Link to a good article below by LJ Hurst
Posted: Mon Nov 15, 2010 5:00 pm Post subject:
Thank you for the link, very interesting reading!
And also interesting is the fact tha Ballard went to Cambridge in 1946 (Leys School) and afterwards went to King's College where he took up medical studies in a bid to become a psychiatrist, but after a few years of studying what he considered to be the interesting parts of medical studies (anatomy, physiology and pathology -- disciplines that would surface and resurface in all his later fiction), he decided he wanted to be a writer.
In 1946, Syd's father Arthur Max Barrett, who was already a pathologist at Cambridge was appointed to the newly created post of university morbid anatomist and histologist to Addenbrooke's Hospital, continuing in that post until his death.
And Syd was just busy being born...
Just found this: http://www.wired.com/beyond_the_beyond/2010/11/in-berlin-the-crystal-world-to-j-g-ballard/
"And what exactly is a dream, and what exactly is a joke"
Posted: Mon Nov 15, 2010 11:20 pm Post subject:
There has been much talk of musicians influenced by JG Ballard's writings, though the ones most often pointed out are from the post-punk and new wave era and refer to Ballard's writings from the 70's, people like Ian Curtis and Gary Numan. But there is an earlier bunch of musicians that were fairly heavily influenced by Ballard as well as being greatly influenced by Syd Barrett. These being Peter Hammill/Van der Graaf, Bryan Ferry/Roxy Music, Hawkwind, Brian Eno, perhaps Bolan, and David Bowie.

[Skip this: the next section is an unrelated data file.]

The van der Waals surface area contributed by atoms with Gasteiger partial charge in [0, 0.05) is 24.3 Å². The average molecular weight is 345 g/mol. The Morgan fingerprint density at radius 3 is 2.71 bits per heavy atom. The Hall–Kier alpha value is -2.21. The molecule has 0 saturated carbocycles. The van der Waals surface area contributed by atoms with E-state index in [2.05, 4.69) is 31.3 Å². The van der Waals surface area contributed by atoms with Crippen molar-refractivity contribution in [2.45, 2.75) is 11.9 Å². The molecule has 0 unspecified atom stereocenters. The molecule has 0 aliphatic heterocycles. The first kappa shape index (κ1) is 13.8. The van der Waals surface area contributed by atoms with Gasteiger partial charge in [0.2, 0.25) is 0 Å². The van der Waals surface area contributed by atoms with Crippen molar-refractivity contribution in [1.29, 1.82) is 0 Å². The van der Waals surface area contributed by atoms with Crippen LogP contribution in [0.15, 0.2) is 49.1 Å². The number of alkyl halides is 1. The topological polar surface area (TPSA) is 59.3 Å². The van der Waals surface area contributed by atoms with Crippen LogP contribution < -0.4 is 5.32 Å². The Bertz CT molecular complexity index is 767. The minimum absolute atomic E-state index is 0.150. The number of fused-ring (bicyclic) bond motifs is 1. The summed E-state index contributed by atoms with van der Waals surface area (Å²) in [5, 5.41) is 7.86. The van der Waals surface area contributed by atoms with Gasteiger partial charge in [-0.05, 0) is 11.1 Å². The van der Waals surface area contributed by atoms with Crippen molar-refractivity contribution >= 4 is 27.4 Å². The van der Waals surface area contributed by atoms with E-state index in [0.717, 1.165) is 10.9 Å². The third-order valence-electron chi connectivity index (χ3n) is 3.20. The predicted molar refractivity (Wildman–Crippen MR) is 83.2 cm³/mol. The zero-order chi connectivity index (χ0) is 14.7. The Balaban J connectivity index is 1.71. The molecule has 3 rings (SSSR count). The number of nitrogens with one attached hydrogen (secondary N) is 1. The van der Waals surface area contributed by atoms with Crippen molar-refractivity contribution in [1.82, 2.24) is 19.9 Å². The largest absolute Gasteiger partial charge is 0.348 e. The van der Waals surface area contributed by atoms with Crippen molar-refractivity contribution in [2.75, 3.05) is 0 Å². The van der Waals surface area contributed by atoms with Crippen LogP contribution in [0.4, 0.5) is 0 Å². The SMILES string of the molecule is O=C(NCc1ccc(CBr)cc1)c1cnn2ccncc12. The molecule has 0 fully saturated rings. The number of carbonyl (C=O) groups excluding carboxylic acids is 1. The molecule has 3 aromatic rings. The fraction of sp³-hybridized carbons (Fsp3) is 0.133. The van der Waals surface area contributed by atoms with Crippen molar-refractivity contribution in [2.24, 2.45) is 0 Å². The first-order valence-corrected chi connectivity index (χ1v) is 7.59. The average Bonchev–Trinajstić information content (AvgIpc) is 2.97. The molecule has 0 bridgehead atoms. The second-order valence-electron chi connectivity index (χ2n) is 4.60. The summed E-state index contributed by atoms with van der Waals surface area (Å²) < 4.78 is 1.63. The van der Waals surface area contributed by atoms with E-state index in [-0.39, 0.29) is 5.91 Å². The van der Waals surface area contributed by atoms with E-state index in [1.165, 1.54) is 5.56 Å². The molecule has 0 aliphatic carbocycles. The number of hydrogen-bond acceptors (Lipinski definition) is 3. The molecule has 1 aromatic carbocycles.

All of these figures/bands owe a great deal to Barrett's Pink Floyd and it appears that once again Barrett was one of the earliest pop music innovators to incorporate Ballard-like themes into his music. The cataclysmic imagery of Astronomy Domine with it's icy underground waters and frightening planetary movements can also be found in The Crystal World, which was one in Ballard's group of 4 1960's novels based on cataclysm and transformation by the elements, earth, air, water, and fire.
An informative interview with Michael Moorcock about JG Ballard, touching also on both his and Ballard's influence in the pop realm below. It provides a window into that middle 60's milieu.
Also an interview with music critic Simon Reynolds by Simon Sellars regarding JG Ballard and pop music with mention of the Barrett/Eno connection. An excerpt below and a link:
SS: While explaining his collage method in The Atrocity Exhibition, Ballard said he wanted to produce “crossovers and linkages between unexpected and previously totally unrelated things, events, elements of the narration, ideas that begin to generate new matter.” Could you draw parallels to Eno’s formulation of “generative” music?
SR: I’m not sure about that. It seems more related to Burroughs, and perhaps also to Ballard’s debt to surrealism.
Eno’s generative music is much more cybernetics-meets-Zen, emptying out the authorial ego, setting up a process and then withdrawing. I don’t think Ballard has that Eastern mystical aspect. With Ballard, there’s always more of a violence bubbling up from below, even though the writing is cold and controlled. If Eno is a British Barthes, a languid sensualist, Ballard would be a British Bataille. I can also imagine Ballard enjoying Camille Paglia’s writing, which I can’t imagine Eno doing — it would be too passionate for him.
SS: Both Ballard and Eno inverted, retooled, and then abandoned the genre they started out in. As Richard Sutherland writes, “To call Ballard’s work science fiction is a bit like describing Brian Eno’s music as rock ‘n’ roll.”
SR: Yes and no. Eno is like the culmination or extension of certain ideas within rock to the point where they verge on un-rock. But when he started he owed a lot to Syd Barrett’s Pink Floyd, a certain English kind of psychedelia. And he could do the “idiot energy” thing with “Third Uncle.” As for Ballard, to divorce him from his genre is unnecessary. The methodology in his disaster stories and in the bulk of his short stories is totally science fiction.
http://www.ballardian.com/the-032c-interview-simon-reynolds-on-ballard-part-2Read more at www.latenightdiscussion.com